In a recent blog post, we discussed the messy and complicated situation that has significantly affected the family, friends and charitable ventures of wealthy copper heiress, Huguette Clark. As readers may remember, Clark left behind a $300 million fortune with questionable directions on how to distribute the assets after her death.
After a lengthy and contentious battle, however, an agreement has finally been reached. Residents in Los Angeles may want to take this into consideration, as it reflects the challenges of executing a questionable estate plan.
Clark reportedly left behind two versions of a will, both of which were drafted when she was 98. The first one was fairly traditional and expressed her wishes that much of her money be distributed to distant relatives and various charities. Then just six weeks later, Clark reportedly signed a different will, which painted a much different picture of her wishes. Her family members were completely excluded in the second will and replaced with hospitals, attorneys, a nurse and a goddaughter.
Based on the size of the estate, the time period between wills, the significant differences in Clark’s wishes and the age at which Clark signed the wills, it was not surprising that the terms of the documents were challenged. But finally, there has been an agreement and it appears to comply more with Clark’s first will than her second.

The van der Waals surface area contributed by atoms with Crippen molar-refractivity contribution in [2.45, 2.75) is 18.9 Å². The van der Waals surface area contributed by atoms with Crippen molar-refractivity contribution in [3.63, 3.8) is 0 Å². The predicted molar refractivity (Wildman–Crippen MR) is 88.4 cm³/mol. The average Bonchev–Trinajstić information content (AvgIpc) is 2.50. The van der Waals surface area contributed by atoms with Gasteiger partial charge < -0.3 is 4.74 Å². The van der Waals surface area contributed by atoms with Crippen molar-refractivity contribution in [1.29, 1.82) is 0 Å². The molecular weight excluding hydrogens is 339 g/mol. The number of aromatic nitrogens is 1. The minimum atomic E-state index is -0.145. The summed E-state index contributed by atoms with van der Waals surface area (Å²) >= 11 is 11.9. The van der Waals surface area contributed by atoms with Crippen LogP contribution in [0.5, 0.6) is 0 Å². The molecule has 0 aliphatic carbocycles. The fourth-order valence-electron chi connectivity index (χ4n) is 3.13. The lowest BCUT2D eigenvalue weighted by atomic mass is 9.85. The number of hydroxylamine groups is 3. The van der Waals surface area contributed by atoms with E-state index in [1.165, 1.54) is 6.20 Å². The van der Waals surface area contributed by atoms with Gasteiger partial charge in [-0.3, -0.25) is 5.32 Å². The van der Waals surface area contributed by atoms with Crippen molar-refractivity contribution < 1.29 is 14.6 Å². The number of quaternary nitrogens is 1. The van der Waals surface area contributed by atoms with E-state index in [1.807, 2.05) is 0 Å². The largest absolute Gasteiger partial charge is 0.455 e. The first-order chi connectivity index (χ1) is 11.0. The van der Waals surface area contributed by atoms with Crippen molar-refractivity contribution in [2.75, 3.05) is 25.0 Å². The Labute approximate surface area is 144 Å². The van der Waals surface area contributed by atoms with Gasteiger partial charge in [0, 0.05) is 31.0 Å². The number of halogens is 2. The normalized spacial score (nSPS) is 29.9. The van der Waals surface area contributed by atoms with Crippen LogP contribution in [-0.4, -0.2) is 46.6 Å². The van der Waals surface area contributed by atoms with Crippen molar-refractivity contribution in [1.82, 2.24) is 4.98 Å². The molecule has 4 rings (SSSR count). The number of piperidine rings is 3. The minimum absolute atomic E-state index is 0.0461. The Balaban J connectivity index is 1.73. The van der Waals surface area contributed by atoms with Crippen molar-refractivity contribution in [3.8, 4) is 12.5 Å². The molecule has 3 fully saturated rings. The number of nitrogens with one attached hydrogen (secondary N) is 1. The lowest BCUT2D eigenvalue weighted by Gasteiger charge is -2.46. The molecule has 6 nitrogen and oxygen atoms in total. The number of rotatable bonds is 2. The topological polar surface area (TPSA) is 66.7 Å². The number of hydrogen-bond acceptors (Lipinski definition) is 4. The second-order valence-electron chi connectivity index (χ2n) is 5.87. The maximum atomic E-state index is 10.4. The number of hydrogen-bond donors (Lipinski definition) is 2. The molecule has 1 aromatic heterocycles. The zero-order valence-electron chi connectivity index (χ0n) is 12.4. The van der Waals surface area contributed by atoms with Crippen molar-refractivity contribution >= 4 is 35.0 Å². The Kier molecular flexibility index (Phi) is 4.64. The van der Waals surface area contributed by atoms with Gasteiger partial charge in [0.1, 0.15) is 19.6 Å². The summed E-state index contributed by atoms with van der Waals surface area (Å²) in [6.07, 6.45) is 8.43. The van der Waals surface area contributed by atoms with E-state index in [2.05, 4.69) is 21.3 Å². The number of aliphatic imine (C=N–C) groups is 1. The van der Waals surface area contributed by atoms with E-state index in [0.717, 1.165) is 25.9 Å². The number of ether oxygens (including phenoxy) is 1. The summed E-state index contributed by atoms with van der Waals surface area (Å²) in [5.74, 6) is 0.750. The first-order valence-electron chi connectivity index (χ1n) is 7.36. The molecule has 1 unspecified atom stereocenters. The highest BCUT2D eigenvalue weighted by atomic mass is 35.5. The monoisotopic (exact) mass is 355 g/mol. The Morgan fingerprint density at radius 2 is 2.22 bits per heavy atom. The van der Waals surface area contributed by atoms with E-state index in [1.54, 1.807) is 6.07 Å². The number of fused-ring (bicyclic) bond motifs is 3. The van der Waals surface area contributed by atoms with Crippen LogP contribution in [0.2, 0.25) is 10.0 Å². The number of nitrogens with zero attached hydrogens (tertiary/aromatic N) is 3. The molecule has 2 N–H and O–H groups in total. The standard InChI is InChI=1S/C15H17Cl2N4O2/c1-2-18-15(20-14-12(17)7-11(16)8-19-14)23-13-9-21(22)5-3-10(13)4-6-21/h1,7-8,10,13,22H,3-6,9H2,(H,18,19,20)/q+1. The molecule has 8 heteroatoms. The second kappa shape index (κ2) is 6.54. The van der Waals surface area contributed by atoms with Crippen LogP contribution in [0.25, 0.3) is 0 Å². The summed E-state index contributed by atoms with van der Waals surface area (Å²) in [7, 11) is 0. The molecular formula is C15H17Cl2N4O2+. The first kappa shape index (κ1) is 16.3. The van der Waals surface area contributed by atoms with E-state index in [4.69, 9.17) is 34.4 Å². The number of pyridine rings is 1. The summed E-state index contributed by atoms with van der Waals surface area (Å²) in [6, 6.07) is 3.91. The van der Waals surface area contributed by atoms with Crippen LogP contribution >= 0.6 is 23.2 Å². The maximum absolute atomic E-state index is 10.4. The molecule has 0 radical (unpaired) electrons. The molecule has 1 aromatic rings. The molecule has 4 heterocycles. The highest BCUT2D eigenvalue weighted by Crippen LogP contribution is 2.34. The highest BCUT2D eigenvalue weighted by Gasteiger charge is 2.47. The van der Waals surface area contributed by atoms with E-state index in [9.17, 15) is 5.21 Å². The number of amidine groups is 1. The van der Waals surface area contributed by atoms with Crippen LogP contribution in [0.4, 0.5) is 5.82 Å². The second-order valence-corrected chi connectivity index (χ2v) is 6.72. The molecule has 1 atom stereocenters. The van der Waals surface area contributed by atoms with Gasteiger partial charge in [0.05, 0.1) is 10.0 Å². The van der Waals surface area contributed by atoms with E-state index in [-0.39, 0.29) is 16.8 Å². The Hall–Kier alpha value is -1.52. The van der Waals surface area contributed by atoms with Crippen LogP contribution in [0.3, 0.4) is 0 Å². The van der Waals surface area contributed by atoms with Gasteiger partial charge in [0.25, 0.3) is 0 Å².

According to reports, the family members will receive a total of more than $34 million, with the rest being distributed to various arts and charitable foundations. Clark’s nurse will have to give back $5 million of the $30 million she had received while Clark was still alive but will be able to keep the remaining assets. Perhaps reflective of the accusations that Clark’s lawyer and accountant manipulated her into changing her will to include them, the two parties will not receive anything in the settlement.
Reports indicate that the parties involved feel that, for the most part, the agreement is fair and in-line with Clark’s wishes. They are also reportedly pleased to avoid a lengthy and contentious trial.
Source: The New York Times, “Deal Over Heiress’s Two Wills Benefits Charities and Family,” Sept. 24, 2013